Cervicitis is common and often asymptomatic, but if left undiagnosed or untreated can result in pelvic inflammatory disease, which can lead to substantial long-term ill effects such as infertility and chronic pelvic pain.
Implementing screening protocols for high-risk populations may reduce adverse outcomes from cervicitis. Screening for other sexually transmitted infections (STIs) should be offered concomitantly.
While Neisseria gonorrhoeae and Chlamydia trachomatis are the most commonly isolated organisms, in most cases no organism is identified.
Clinical suspicion is generally sufficient to justify therapy, but of the diagnostic aids, nucleic acid amplification testing remains the most sensitive and specific tool for accurately diagnosing N gonorrhoeae and C trachomatis.
If the presentation suggests cervicitis, and the patient is deemed at high risk for STI, patients are empirically treated with a regimen targeting STIs.
Inflammation of the cervix characterised by a purulent endocervical exudate and/or easily induced endocervical bleeding caused by manipulation with an atraumatic instrument such as a cotton swab.
History and exam
Key diagnostic factors
- presence of risk factors
- purulent vaginal or cervical discharge
- intermenstrual/postcoital bleeding
- dysuria and urinary frequency
- easily induced cervical bleeding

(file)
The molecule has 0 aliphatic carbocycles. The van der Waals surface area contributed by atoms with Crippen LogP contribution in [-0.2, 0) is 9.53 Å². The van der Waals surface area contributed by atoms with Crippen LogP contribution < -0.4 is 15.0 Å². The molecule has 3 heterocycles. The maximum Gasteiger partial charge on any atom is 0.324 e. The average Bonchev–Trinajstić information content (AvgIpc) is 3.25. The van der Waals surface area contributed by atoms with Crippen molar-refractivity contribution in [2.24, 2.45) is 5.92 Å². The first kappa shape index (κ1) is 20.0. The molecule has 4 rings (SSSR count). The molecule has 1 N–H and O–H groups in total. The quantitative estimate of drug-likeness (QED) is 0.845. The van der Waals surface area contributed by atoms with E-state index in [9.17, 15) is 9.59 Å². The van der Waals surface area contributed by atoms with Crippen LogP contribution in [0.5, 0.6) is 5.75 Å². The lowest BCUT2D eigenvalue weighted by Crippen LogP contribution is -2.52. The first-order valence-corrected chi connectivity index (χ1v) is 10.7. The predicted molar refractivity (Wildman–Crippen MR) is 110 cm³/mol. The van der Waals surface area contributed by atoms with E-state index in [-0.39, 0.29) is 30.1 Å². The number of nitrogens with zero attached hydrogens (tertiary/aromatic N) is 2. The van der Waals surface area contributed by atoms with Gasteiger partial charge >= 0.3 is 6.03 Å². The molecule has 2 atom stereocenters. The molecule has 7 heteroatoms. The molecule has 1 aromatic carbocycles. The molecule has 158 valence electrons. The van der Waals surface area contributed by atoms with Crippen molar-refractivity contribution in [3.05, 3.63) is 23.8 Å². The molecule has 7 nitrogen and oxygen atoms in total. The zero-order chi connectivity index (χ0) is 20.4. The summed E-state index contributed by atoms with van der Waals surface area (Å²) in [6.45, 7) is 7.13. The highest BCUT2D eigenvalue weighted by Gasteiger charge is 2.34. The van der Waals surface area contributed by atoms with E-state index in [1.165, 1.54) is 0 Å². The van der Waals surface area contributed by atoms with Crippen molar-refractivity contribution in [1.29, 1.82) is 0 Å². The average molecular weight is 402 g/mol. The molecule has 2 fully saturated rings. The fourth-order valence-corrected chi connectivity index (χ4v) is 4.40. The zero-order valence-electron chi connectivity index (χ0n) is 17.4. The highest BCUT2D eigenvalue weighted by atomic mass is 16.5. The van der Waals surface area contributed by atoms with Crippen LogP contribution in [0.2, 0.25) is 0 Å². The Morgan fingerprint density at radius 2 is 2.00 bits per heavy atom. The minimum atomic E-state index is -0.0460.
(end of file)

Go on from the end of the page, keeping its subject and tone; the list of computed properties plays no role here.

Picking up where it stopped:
Other diagnostic factors
- vulval and/or vaginal inflammation
- strawberry cervix
- age 15 to 24 years
- inconsistent condom use
- multiple sexual relationships
- previous STIs
- bacterial vaginosis (BV)
- sex worker
- absence of hydrogen peroxide-producing lactobacilli
- education <12 years
1st investigations to order
- pregnancy test
- wet mount examination of cervical discharge
- nucleic acid amplification testing (NAAT)
- rapid tests (OSOM Trichomonas, AFFIRM VPIII)
- Thayer-Martin agar cervical culture
- Gram stain of cervical discharge
Investigations to consider
- cervical cytology
- herpes simplex virus (HSV) serology
- HIV serology
- hepatitis B and C serologies
- rapid plasma reagin testing
high-risk non-pregnant women
M. Jonathon Solnik, MD, FACOG, FACS
Associate Professor of Obstetrics & Gynaecology
Head of Gynaecology & Minimally Invasive Surgery
University of Toronto Faculty of Medicine
Mount Sinai Hospital
MJS serves as a consultant for Medtronic, Olympus, and Hologic, and on the advisory board for Abbvie. He holds stocks in Felix and Field Trip Inc.
Dr M. Jonathon Solnik would like to gratefully acknowledge Dr Sharon Jakus, a previous contributor to this topic.
SJ declares that she has no competing interests.
Sandra R. Valaitis, MD
Associate Professor and Chief
Gynecology and Reconstructive Pelvic Surgery
University of Chicago
SRV declares that she has no competing interests.
Justin C. Chura, MD
Associate Division Director
Crozer Chester Medical Center
JCC declares that he has no competing interests.
Eva Jungmann, FRCP, MSc
GUM/HIV Camden Primary Care Trust
Archway Sexual Health Clinic
EJ declares that she has no competing interests.
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- Cervical dysplasia
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- British Association for Sexual Health and HIV (BASHH) United Kingdom national guideline on the management of Trichomonas vaginalis 2021
- European guideline on the management of Mycoplasma genitalium infections
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